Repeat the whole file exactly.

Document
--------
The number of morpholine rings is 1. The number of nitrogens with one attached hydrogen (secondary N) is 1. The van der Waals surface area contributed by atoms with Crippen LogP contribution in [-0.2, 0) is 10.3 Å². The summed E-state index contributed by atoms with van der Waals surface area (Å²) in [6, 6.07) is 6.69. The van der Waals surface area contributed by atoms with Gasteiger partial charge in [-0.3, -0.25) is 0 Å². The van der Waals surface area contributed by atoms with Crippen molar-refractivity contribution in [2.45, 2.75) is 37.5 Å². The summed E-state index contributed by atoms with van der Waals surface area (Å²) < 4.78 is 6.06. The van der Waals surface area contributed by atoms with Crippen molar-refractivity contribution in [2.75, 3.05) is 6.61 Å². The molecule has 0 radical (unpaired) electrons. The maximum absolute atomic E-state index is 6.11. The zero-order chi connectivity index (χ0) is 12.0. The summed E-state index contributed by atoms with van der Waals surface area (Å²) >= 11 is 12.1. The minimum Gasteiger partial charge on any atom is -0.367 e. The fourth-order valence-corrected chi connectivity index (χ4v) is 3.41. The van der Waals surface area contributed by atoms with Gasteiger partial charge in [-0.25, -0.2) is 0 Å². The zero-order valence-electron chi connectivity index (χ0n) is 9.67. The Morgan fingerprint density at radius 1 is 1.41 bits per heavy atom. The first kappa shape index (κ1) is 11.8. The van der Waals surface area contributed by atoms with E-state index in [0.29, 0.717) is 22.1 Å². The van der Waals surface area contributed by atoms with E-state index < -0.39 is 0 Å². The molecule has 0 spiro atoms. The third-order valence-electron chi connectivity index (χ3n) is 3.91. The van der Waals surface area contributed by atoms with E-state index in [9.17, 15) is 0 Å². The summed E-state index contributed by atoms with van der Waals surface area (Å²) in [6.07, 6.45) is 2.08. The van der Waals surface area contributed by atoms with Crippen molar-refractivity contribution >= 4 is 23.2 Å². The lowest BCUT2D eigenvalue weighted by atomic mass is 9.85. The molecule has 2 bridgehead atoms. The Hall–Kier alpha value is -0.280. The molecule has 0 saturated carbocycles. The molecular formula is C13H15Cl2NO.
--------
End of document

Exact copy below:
The number of morpholine rings is 1. The number of nitrogens with one attached hydrogen (secondary N) is 1. The van der Waals surface area contributed by atoms with Crippen LogP contribution in [-0.2, 0) is 10.3 Å². The summed E-state index contributed by atoms with van der Waals surface area (Å²) in [6, 6.07) is 6.69. The van der Waals surface area contributed by atoms with Gasteiger partial charge in [-0.3, -0.25) is 0 Å². The van der Waals surface area contributed by atoms with Crippen molar-refractivity contribution in [2.45, 2.75) is 37.5 Å². The summed E-state index contributed by atoms with van der Waals surface area (Å²) < 4.78 is 6.06. The van der Waals surface area contributed by atoms with Crippen molar-refractivity contribution in [2.75, 3.05) is 6.61 Å². The molecule has 0 radical (unpaired) electrons. The maximum absolute atomic E-state index is 6.11. The zero-order chi connectivity index (χ0) is 12.0. The summed E-state index contributed by atoms with van der Waals surface area (Å²) >= 11 is 12.1. The minimum Gasteiger partial charge on any atom is -0.367 e. The fourth-order valence-corrected chi connectivity index (χ4v) is 3.41. The van der Waals surface area contributed by atoms with Gasteiger partial charge in [-0.25, -0.2) is 0 Å². The zero-order valence-electron chi connectivity index (χ0n) is 9.67. The Morgan fingerprint density at radius 1 is 1.41 bits per heavy atom. The first kappa shape index (κ1) is 11.8. The van der Waals surface area contributed by atoms with E-state index in [0.29, 0.717) is 22.1 Å². The van der Waals surface area contributed by atoms with E-state index < -0.39 is 0 Å². The molecule has 0 spiro atoms. The third-order valence-electron chi connectivity index (χ3n) is 3.91. The van der Waals surface area contributed by atoms with E-state index in [9.17, 15) is 0 Å². The summed E-state index contributed by atoms with van der Waals surface area (Å²) in [6.07, 6.45) is 2.08. The van der Waals surface area contributed by atoms with Crippen molar-refractivity contribution >= 4 is 23.2 Å². The lowest BCUT2D eigenvalue weighted by atomic mass is 9.85. The molecule has 2 bridgehead atoms. The Hall–Kier alpha value is -0.280. The molecule has 0 saturated carbocycles. The molecular formula is C13H15Cl2NO.